Inside Black Comedy lay a show that was technically and visually brimming with confidence and ability. However, while the play might have been a technical success, too often it succumbed to greater demons by turning everything up to eleven – consequentially drowning out the underlying critique of the British class system that makes Shaffar’s script a classic.
Firmly in the tradition of great British comedies, the play revolves primarily around Brindsley (played by Andrew Chalmers), having borrowed – without permission – his neighbour’s furniture in order to impress the father of his fiancé (Gus Haynes), as well as the German millionaire Georg Bamberger (Scott Wilson). However, when the lights in the building go out and Harold (Cody Dahler) the neighbour returns early, Brindsley and Carol (said fiancé played by Catriona Grew) must attempt to keep the situation under control.
The stand out aspect of the show lay in its technical prowess. Take the make up work–which was at a level beyond what one would normally expect to see in St Andrews. It helped to extenuate characterisation in an unobtrusive manner – quite often when you watch a 20 year old play a pensioner, it is hard to shake the sense of disconnect between the two. However, through the quality of the make up, the show managed to push beyond this. Similarly the light design was fantastic. The main theatrical conceit of the show is that when the stage lights are on, there is meant to be no light in the world of the characters. This results in a number of tight timing cues, that are hard to sync up perfectly – however the backstage brought the show to life. We don’t often think about such aspects, but that is partly the point. When the technical half of a play is done right we should barely notice it at all – yet the quality of work here is worth specific praise.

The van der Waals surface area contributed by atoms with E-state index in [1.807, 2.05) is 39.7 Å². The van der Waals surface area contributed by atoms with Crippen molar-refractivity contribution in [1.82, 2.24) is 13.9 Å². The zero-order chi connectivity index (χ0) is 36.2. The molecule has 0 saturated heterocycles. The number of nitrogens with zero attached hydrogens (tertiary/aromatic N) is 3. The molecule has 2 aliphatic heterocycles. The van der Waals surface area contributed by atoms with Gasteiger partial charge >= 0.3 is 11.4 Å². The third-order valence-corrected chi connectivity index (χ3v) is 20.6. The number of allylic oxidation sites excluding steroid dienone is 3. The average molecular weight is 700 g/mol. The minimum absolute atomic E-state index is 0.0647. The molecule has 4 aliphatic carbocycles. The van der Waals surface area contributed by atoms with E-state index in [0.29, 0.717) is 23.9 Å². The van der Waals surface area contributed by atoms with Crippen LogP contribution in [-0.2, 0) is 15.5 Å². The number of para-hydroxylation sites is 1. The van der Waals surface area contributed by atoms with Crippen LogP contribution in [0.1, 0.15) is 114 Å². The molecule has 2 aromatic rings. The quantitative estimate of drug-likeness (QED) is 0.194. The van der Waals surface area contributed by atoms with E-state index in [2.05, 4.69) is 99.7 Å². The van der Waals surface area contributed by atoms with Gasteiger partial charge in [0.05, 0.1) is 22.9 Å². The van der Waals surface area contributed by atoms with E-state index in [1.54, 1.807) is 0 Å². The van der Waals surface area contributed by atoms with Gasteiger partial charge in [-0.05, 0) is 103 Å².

With regards to humour, the show’s greatest strengths lay in its physical comedy. Chalmers in particular was evidently gifted in this field, slinking across stage in an increasingly contorted manner in order to avoid the gaze of his guests. Yet while the director may have an eye for the visual, he had a tin ear for dialogue. For most of the play characters were played too far into hyperbole – are you posh? You’re now super-posh! Are you a weakling? You are a super-weakling! Are you gay? Super-gay! While this can at times be funny, it removes any element of balance in the characterisation. Where normally you’ll have a straight man to play off such eccentricities – here every character is wacky and zany and unique in precisely the same way. When everyone is shouting, you ultimately can’t hear anyone. Annabella Fraser is the notable exception, playing the mistress Clea with a refreshing understatement – where others boom, Clea purrs.
Underneath these glitches, Shaffer presents us with a vibrant and nuanced analysis of class and elitism. Carol and her father are dismissive of the middle class, Harold (a member of the nouveau riche) aspires to be tasteful while just being tacky, and everyone is foul to the electrical engineer with a philosophy degree. In the dark our true selves are revealed, and our prejudices come out. While the overly eccentric performances needed to have been rained in by the director – the quality of the tech alone is worth the price of entry. It’s just a shame that Black Comedy ended not with a whimper but a bang. And another bang. And another…